December 8th, 2009 browsing by day


A Non-Compete Can Be Enforced Even When Lacking Geographic Limitation

Tuesday, December 8th, 2009

Maryland law is well settled that a non-compete must be reasonable in geographic scope and duration in order to be held enforceable. However, Maryland courts will enforce a covenant not-to-compete that does not contain a geographic limitation in certain narrow and limited circumstances. The U. S. District Court for the District of Maryland stated in Intelus v. Barton and Medplus, Inc., 7 F. Supp. 2d 635 (1998) that every non-compete must be examined to determine reasonableness based on the specific facts at hand, even non-competes that fail to contain a finite geographic limitation. The Intelus court stated:

“Competition unlimited by geography can be expected where the nature of the business concerns computer software and the ability to process information. . . Because of the broad nature of the market in which Intelus operates, a restrictive covenant limited to a narrow geographic area would render the restriction meaningless.”

In determining the reasonableness of a non-compete that does not contain a geographic limitation, Maryland courts will consider the nature of the industry and the national and perhaps global nature of the competition. In Intelus, the court concluded that the restriction was reasonably related and limited to Intelus’s need to protect its good will and client base, and therefore upheld the enforceability of the non-compete.

In Hekimian Labs, a Florida federal court, interpreting Maryland law, found that where “testimony indicated that competition within the business of remote access testing is such that the whole world is its stage” and “that there are only about 20 companies that compete in this business, and they do so on a worldwide basis,” then “to confine the restrictive covenant to a specified geographical area would render the Agreement meaningless.”

The Florida Court concluded that if the agreement did contain a geographical restriction, the offending party would only need to move outside of this restricted area and the damage to the harmed party would be the same. Because of the national and international scope of the competition between the parties, the absence of a specified geographic limitation was reasonably necessary for the protection of the party attempting to enforce the non-compete, and the covenant was upheld.

Maryland Courts May Grant Injunctive Relief Even when an Arbitration Clause Exists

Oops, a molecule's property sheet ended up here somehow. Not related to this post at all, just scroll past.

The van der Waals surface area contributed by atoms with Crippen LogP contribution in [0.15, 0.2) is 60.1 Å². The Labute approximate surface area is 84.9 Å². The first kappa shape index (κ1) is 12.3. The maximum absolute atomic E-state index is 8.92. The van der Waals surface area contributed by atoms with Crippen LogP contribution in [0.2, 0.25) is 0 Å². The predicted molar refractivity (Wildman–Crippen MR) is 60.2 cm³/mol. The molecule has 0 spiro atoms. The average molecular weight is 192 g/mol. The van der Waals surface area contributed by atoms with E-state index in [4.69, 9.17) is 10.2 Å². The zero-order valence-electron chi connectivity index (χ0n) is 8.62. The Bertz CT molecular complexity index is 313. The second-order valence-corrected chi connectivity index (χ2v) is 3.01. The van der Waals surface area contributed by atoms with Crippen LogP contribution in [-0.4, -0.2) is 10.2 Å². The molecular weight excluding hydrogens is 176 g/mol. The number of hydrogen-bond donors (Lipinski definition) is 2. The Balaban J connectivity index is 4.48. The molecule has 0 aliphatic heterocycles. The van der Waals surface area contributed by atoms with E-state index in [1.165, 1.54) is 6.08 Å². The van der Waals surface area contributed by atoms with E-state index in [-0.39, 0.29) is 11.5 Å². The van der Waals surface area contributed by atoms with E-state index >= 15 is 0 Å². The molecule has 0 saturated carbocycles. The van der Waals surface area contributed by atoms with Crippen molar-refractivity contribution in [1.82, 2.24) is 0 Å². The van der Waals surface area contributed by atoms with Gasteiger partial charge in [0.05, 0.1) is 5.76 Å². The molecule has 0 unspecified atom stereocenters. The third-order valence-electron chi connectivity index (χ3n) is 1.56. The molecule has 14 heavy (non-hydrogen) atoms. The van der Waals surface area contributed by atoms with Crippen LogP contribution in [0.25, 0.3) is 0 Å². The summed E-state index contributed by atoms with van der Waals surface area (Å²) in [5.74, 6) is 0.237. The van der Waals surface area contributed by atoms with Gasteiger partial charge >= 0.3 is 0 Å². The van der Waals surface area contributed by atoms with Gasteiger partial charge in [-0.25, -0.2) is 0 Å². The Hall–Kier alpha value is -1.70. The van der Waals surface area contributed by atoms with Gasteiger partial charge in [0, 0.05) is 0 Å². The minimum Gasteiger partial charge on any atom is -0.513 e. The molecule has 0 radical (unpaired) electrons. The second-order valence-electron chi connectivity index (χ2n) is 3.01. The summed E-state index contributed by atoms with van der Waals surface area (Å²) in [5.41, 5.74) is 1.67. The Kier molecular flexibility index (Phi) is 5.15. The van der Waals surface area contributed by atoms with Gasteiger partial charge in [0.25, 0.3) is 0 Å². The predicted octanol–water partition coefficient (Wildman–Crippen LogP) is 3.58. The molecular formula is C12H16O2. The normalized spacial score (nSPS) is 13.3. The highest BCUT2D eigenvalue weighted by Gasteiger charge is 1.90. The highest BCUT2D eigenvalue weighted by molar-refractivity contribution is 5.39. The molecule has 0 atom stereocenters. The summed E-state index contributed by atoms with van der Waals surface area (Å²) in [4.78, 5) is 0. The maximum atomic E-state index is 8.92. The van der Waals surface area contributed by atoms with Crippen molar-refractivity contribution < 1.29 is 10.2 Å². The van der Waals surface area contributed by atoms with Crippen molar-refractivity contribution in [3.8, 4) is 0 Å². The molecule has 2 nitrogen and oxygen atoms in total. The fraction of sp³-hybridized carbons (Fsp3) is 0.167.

Tuesday, December 8th, 2009

Maryland law permits a party to request injunctive relief from a Maryland federal or state court even when a contract states that all disputes must be referred to arbitration. The Court of Appeals of Maryland held in Brendsel v. Winchester Construction Company, Inc., 898 A.2d 472 (2006) that:

“[A]n interlocutory mechanics’ lien is in the nature of a provisional remedy, not much different than an interlocutory injunction or attachment sought to maintain the status quo so that the arbitration proceeding can have meaning and relevance, and the predominant view throughout the country is that the availability of such remedies by a court is permitted by the Federal and Uniform Arbitration Acts and is not inconsistent with the right to enforce an arbitration agreement.”

In its ruling, the Maryland Court of Appeals focused on the need for courts to have the ability to preserve the status quo by granting injunctive relief while a dispute is sent to arbitration. Without this ability, the Court held, a ruling by an arbitrator could very well be immaterial, as the damage done to a party could by that time be irreparable.

The Maryland Court of Appeals’ holding finds support from the Fourth Circuit in Merril Lynch et al. v. Bradley and Collins, 756 F.2d 1048 (1985):

“Accordingly, we hold that where a dispute is subject to mandatory arbitration under the Federal Arbitration Act, a district court has the discretion to grant a preliminary injunction to preserve the status quo pending the arbitration of the parties’ dispute if the enjoined conduct would render that process a “hollow formality.” The arbitration process would be a hollow formality where “the arbitral award when rendered could not return the parties substantially to the status quo ante.” Lever Brothers, 554 F.2d at 123.”

Therefore, Maryland courts are permitted to intercede and grant injunctive relief in spite of an arbitration clause where the absence of such relief would cause the arbitration to be nothing more than a “hollow formality.”
This power exists even when a contractual provision states that the parties must refer all disputes to arbitration.